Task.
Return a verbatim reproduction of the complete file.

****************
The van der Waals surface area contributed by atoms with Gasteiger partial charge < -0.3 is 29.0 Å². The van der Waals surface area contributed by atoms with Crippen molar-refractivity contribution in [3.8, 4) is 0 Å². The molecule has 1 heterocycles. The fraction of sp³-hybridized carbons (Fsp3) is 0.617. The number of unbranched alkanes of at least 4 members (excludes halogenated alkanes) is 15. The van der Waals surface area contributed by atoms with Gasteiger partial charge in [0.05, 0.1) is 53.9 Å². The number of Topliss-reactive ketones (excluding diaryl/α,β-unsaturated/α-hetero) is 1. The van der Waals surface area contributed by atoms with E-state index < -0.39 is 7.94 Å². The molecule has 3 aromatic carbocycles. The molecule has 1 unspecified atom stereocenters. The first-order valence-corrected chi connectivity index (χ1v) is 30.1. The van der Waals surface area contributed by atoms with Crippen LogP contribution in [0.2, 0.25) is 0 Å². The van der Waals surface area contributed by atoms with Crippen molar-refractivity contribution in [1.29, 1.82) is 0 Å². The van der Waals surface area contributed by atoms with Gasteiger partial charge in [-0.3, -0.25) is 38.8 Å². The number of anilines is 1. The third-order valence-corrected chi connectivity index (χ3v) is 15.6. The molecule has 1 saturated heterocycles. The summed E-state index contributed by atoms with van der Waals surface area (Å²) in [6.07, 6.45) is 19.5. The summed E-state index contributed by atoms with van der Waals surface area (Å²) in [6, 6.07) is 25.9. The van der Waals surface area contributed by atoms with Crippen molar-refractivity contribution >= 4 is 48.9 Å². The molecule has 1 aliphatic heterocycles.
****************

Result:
The van der Waals surface area contributed by atoms with Gasteiger partial charge < -0.3 is 29.0 Å². The van der Waals surface area contributed by atoms with Crippen molar-refractivity contribution in [3.8, 4) is 0 Å². The molecule has 1 heterocycles. The fraction of sp³-hybridized carbons (Fsp3) is 0.617. The number of unbranched alkanes of at least 4 members (excludes halogenated alkanes) is 15. The van der Waals surface area contributed by atoms with Gasteiger partial charge in [0.05, 0.1) is 53.9 Å². The number of Topliss-reactive ketones (excluding diaryl/α,β-unsaturated/α-hetero) is 1. The van der Waals surface area contributed by atoms with E-state index < -0.39 is 7.94 Å². The molecule has 3 aromatic carbocycles. The molecule has 1 unspecified atom stereocenters. The first-order valence-corrected chi connectivity index (χ1v) is 30.1. The van der Waals surface area contributed by atoms with Crippen LogP contribution in [0.2, 0.25) is 0 Å². The van der Waals surface area contributed by atoms with Crippen molar-refractivity contribution in [1.29, 1.82) is 0 Å². The van der Waals surface area contributed by atoms with Gasteiger partial charge in [-0.3, -0.25) is 38.8 Å². The number of anilines is 1. The third-order valence-corrected chi connectivity index (χ3v) is 15.6. The molecule has 1 saturated heterocycles. The summed E-state index contributed by atoms with van der Waals surface area (Å²) in [6.07, 6.45) is 19.5. The summed E-state index contributed by atoms with van der Waals surface area (Å²) in [6, 6.07) is 25.9. The van der Waals surface area contributed by atoms with Crippen molar-refractivity contribution >= 4 is 48.9 Å². The molecule has 1 aliphatic heterocycles.